I get the appeal of running a school like a private business and offering nicer perks to attract better teachers – except that the trend shows a greater emphasis on those perks without the benefit of a proven, consecutive record of solid impact in the classroom.
I also get the idea of wanting to reward those teachers out there who don’t view the front of a class as a bully pulpit or abuse their position by pushing partisanship, and yes, it does turn the stomach that professional athletes make more than educators but that’s due to market demand and if you’ve ever paid for a ticket to a baseball, football, et al. game then you’re one of the guilty who perpetuates it. People deserve what society is willing to pay and for the scales to flip and educators to get Nike deals the hearts of the populace has to change – and government bossiness can’t force it. Also, teachers know the playing field before they choose this profession, so don’t whine about it after the fact.
“We are set to launch a robust field plan across the country during the month of August, including advertising and grassroots [sic] events,” said Gerry McEntee, president of the American Federation of State, County and Municipal Employees (AFSCME), in a statement.
Editor’s note after “grassroots” because, yeah. Astrotuf ain’t grassroots, friend.
“To offset this new spending, Democratic leaders could have started with unspent stimulus funds. About $35 billion of the $100 billion in education aid to states from the stimulus was not spent as of a July 9 report from the Department of Education.
Because THIS new spending has to go to the teachers unions, Grassley! GEEZ KRIZE.
On Medicaid – has anyone possibly thought that the number of Medicaid enrollees increased with THE RISE IN UNEMPLOYMENT?
“If I was president of the United States, I would not want to be remembered as a president who signed a moratorium that destroys jobs permanently, destroys families and the way they live, and wrecks an economy for years and years to come,” said Thomas Clements of Broussard, La.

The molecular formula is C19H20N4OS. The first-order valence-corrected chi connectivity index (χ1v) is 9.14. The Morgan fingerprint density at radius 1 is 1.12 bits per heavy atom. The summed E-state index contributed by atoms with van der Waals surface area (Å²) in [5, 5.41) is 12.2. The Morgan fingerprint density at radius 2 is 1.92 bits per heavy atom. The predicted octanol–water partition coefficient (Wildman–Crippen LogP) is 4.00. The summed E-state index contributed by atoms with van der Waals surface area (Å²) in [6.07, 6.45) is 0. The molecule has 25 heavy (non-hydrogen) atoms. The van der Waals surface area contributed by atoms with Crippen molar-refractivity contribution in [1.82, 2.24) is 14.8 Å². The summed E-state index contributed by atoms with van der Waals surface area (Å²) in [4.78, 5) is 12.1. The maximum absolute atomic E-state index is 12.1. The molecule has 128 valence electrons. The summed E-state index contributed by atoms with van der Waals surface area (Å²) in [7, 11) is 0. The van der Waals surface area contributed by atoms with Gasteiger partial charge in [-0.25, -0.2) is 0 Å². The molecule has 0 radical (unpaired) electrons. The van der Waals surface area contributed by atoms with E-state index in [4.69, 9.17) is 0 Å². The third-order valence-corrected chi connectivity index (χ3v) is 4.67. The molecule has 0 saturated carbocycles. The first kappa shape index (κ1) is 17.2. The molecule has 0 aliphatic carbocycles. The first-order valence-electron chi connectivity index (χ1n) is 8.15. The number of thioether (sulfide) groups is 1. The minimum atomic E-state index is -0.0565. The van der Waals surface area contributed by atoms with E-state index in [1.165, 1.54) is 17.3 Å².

Clements and his wife Melissa own Oilfield CNC Machining, a small business that produces metal parts for oilfield equipment. When the six-month moratorium was announced, the Clements’ customers — including their biggest client — canceled all orders. The couple was unable to complete a claim because their clients would not provide copies of the cancellations. Those uncooperative clients understandably didn’t want to damage business relations with BP, the Clements explained.
“We have no income coming in,” Thomas Clements said. “None. Zero.”
A report released Sunday by the special inspector general for the government’s bailout program raised questions about whether the Obama administration’s auto task force considered the job losses from the closings while pressuring the companies to reduce costs.
Treasury didn’t show why the cuts were “either necessary for the sake of the companies’ economic survival or prudent for the sake of the nation’s economic recovery,” said the audit by Neil Barofsky, the special inspector general for the Troubled Asset Relief Program, the $787 billion stimulus program known as TARP.
“Treasury made a series of decisions that may have substantially contributed to the accelerated shuttering of thousands of small businesses,” investigators said.
Those decisions resulted in “potentially adding tens of thousands of workers to the already lengthy unemployment rolls — all based on a theory and without sufficient consideration of the decisions’ broader economic impact,” the report said.